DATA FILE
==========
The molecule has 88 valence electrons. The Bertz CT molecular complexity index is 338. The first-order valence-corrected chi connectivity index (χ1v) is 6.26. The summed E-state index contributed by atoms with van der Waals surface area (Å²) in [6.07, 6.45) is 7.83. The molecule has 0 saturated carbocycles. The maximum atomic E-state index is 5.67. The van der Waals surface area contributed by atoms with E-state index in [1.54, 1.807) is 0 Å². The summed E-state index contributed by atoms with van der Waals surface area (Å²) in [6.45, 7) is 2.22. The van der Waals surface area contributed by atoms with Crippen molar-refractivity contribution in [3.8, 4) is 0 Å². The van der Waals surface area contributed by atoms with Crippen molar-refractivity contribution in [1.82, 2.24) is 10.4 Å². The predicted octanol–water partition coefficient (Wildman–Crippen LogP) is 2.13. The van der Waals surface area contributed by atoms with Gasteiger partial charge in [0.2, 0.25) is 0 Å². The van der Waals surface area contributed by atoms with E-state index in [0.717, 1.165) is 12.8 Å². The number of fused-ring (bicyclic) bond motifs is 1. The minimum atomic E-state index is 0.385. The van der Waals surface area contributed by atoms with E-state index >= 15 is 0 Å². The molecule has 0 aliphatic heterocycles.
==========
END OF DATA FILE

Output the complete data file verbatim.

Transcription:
The molecule has 88 valence electrons. The Bertz CT molecular complexity index is 338. The first-order valence-corrected chi connectivity index (χ1v) is 6.26. The summed E-state index contributed by atoms with van der Waals surface area (Å²) in [6.07, 6.45) is 7.83. The molecule has 0 saturated carbocycles. The maximum atomic E-state index is 5.67. The van der Waals surface area contributed by atoms with E-state index in [1.54, 1.807) is 0 Å². The summed E-state index contributed by atoms with van der Waals surface area (Å²) in [6.45, 7) is 2.22. The van der Waals surface area contributed by atoms with Crippen molar-refractivity contribution in [3.8, 4) is 0 Å². The van der Waals surface area contributed by atoms with Crippen molar-refractivity contribution in [1.82, 2.24) is 10.4 Å². The predicted octanol–water partition coefficient (Wildman–Crippen LogP) is 2.13. The van der Waals surface area contributed by atoms with Gasteiger partial charge in [0.2, 0.25) is 0 Å². The van der Waals surface area contributed by atoms with E-state index in [0.717, 1.165) is 12.8 Å². The number of fused-ring (bicyclic) bond motifs is 1. The minimum atomic E-state index is 0.385. The van der Waals surface area contributed by atoms with E-state index >= 15 is 0 Å². The molecule has 0 aliphatic heterocycles.